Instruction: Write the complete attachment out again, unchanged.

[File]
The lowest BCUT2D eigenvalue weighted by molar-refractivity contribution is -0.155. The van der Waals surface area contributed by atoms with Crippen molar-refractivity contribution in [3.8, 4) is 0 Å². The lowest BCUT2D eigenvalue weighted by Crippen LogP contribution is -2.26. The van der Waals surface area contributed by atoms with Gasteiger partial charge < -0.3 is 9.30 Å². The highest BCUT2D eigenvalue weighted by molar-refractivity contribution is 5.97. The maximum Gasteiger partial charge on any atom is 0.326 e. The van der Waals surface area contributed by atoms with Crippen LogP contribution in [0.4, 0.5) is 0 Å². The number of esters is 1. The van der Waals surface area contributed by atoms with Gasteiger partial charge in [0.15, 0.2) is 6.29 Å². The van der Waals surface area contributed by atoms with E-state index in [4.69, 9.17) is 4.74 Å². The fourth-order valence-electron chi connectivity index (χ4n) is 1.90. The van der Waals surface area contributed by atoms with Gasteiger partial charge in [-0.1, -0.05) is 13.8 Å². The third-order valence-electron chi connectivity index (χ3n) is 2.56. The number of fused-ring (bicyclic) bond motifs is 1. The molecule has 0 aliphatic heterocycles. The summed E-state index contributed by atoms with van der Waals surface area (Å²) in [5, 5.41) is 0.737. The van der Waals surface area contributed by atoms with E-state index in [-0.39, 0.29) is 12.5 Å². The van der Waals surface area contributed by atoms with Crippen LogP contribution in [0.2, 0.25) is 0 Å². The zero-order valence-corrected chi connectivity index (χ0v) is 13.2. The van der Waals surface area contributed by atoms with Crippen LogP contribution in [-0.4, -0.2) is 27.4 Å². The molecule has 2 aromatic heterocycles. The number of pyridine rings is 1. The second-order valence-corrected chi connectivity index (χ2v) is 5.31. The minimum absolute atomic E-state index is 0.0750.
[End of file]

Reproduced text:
The lowest BCUT2D eigenvalue weighted by molar-refractivity contribution is -0.155. The van der Waals surface area contributed by atoms with Crippen molar-refractivity contribution in [3.8, 4) is 0 Å². The lowest BCUT2D eigenvalue weighted by Crippen LogP contribution is -2.26. The van der Waals surface area contributed by atoms with Gasteiger partial charge < -0.3 is 9.30 Å². The highest BCUT2D eigenvalue weighted by molar-refractivity contribution is 5.97. The maximum Gasteiger partial charge on any atom is 0.326 e. The van der Waals surface area contributed by atoms with Crippen LogP contribution in [0.4, 0.5) is 0 Å². The number of esters is 1. The van der Waals surface area contributed by atoms with Gasteiger partial charge in [0.15, 0.2) is 6.29 Å². The van der Waals surface area contributed by atoms with E-state index in [4.69, 9.17) is 4.74 Å². The fourth-order valence-electron chi connectivity index (χ4n) is 1.90. The van der Waals surface area contributed by atoms with Gasteiger partial charge in [-0.1, -0.05) is 13.8 Å². The third-order valence-electron chi connectivity index (χ3n) is 2.56. The number of fused-ring (bicyclic) bond motifs is 1. The molecule has 0 aliphatic heterocycles. The summed E-state index contributed by atoms with van der Waals surface area (Å²) in [5, 5.41) is 0.737. The van der Waals surface area contributed by atoms with E-state index in [-0.39, 0.29) is 12.5 Å². The van der Waals surface area contributed by atoms with Crippen LogP contribution in [0.2, 0.25) is 0 Å². The zero-order valence-corrected chi connectivity index (χ0v) is 13.2. The van der Waals surface area contributed by atoms with Crippen LogP contribution in [-0.4, -0.2) is 27.4 Å². The molecule has 2 aromatic heterocycles. The number of pyridine rings is 1. The second-order valence-corrected chi connectivity index (χ2v) is 5.31. The minimum absolute atomic E-state index is 0.0750.